The real culprits cannot be blamed because a) it is forbidden to criticize fellow Arabs and Muslims (unless for being too soft on America and Israel, which sort of reinforces the point) and b) the cartoonist has to consider that Iran, Syria, and Hizballah kill people for criticizing them. (Incidentally, the American looks like George W. Bush which shows how much the change of administrations really means in large sectors of the region!)

This is one of special interest and important. Pay close attention. What do Arab institutions think of the two-state solution? It is presented in Europe and America as something they are eager for, but:


Here we see that Israel would be mighty and a Palestinian state small and weak. This is also related to the demilitarized state issue, but negates the fact that the Palestinians have a state which could provide a national homeland for Palestinians, resettle refugees, develop living standards, etc., as if that would be of no importance. Moreover, even if the Palestinian state would be weak vis-a-vis Israel there are also a dozen other Arab armies in the area.

So what’s the solution? Sink the Israeli boat or give it to the Palestinians!

And here we see the stark Arab choice:


Weapons and bullets are the choice of far more than the olive branch. Those who prefer the former are Syria, Hamas and Hizballah while the "suckers" are the Egypt-Saudi-Jordan camp.

In fact



Peace (the dove) is not something to be sought after, it is a prison punishing and paralyzing the Arabs. Peace is a trap. Democracy doesn't work, only armed resistance does.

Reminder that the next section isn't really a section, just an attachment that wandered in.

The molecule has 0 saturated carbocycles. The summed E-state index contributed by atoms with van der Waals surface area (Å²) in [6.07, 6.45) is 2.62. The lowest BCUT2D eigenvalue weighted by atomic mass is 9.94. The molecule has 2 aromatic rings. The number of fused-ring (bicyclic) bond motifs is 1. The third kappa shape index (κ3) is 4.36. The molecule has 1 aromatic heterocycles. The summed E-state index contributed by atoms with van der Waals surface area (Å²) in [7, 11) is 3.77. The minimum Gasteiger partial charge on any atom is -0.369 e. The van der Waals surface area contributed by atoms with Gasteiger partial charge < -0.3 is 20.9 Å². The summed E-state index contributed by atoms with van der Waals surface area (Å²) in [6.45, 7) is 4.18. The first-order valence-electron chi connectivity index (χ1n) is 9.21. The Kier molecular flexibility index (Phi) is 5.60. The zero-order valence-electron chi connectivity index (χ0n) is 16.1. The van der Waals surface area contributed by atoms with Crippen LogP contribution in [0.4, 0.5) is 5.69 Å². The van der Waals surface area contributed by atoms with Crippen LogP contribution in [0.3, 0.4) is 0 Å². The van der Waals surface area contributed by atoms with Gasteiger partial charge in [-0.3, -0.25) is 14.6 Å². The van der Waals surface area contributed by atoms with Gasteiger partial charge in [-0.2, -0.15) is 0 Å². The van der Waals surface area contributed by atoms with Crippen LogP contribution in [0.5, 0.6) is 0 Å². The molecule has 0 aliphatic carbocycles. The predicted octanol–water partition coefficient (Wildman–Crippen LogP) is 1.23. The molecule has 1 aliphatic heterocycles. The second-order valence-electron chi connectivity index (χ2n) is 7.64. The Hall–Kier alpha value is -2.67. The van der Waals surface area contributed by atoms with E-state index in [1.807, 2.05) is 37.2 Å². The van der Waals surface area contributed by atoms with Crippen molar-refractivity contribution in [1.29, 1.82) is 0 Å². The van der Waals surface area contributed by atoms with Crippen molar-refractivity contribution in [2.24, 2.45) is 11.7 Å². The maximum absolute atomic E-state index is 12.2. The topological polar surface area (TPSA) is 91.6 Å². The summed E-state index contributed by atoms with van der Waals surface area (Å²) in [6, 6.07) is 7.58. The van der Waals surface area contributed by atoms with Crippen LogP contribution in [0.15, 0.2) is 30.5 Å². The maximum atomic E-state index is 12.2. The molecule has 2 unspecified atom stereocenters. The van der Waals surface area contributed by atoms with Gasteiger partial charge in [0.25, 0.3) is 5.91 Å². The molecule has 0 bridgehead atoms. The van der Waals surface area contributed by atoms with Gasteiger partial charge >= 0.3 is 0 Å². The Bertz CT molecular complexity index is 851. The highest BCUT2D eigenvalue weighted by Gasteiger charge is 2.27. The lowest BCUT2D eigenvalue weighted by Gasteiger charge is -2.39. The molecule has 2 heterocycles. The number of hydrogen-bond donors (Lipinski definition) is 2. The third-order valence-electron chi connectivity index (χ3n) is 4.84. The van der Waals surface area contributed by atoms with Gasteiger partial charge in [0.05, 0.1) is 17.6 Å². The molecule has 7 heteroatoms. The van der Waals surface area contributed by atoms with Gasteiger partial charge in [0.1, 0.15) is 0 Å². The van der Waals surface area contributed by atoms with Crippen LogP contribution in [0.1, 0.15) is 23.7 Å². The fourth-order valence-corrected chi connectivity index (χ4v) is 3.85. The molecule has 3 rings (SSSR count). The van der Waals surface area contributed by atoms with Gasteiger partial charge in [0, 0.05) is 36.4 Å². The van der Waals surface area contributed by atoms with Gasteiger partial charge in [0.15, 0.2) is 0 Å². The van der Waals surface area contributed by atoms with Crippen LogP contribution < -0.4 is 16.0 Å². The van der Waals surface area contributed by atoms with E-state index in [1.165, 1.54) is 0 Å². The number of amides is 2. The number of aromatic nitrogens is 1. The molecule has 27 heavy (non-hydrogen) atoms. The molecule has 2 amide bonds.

These cartoons are not atypical. They represent overwhelmingly mainstream Arab thinking on the part of governments and peoples. The prevailing Arab world view inculcated by teachers, pounded in by mosque sermons, daily reinforced by the media, justified by government speeches is one of hatred, conflict, and the glorification of violence.

No one knows—and bemoans—this more than do the real Arab moderates. Even governments—like those of Saudi Arabia, Jordan, and Egypt—manipulate these symbols even as they know that they constrain their freedom of maneuver.

“Remember that, in the past, those who foolishly sought power by riding the back of the tiger ended up inside.” That was said by President John F. Kennedy in his 1961 inaugural address. Today, the Islamists want to gobble up those who ride the tiger of conflict and hatred.

Where are the cartoons favoring peace with Israel? There are virtually none, ever. Where are the cartoons portraying the United States in a favorable light? I'm sure some can be found but very few, and not commissioned by al-Jazira. Without a culture of peace and compromise, which recognizes some right and rights on the other side, there cannot be peace or compromise.

Remember that probably all the cartoonist who created the works above are Arab nationalists, not radical Islamists.

True, the majority of Arab regimes are more worried about Iran and radical Islamism than about Syria. They know the United States can be an important protector for them. These governments don't want war with Israel either. But they are terribly constrained by their own interests, the views of their populations (reinforced by themselves), the powerful (as seen in these cartoons) cult of romantic violence, the deep distortions in popular (and elite) understandings of Israel and the West, and the pressures of radical neighbors or internal subversive groups.

Pay attention to these cartoons because they show what the real Middle East is like, and it has nothing to do with the nice, moderate statements made by Arab leaders and Islamist movement leaders, as well as their serving intellectuals, made to Western audiences in English. This is a tragedy for everyone.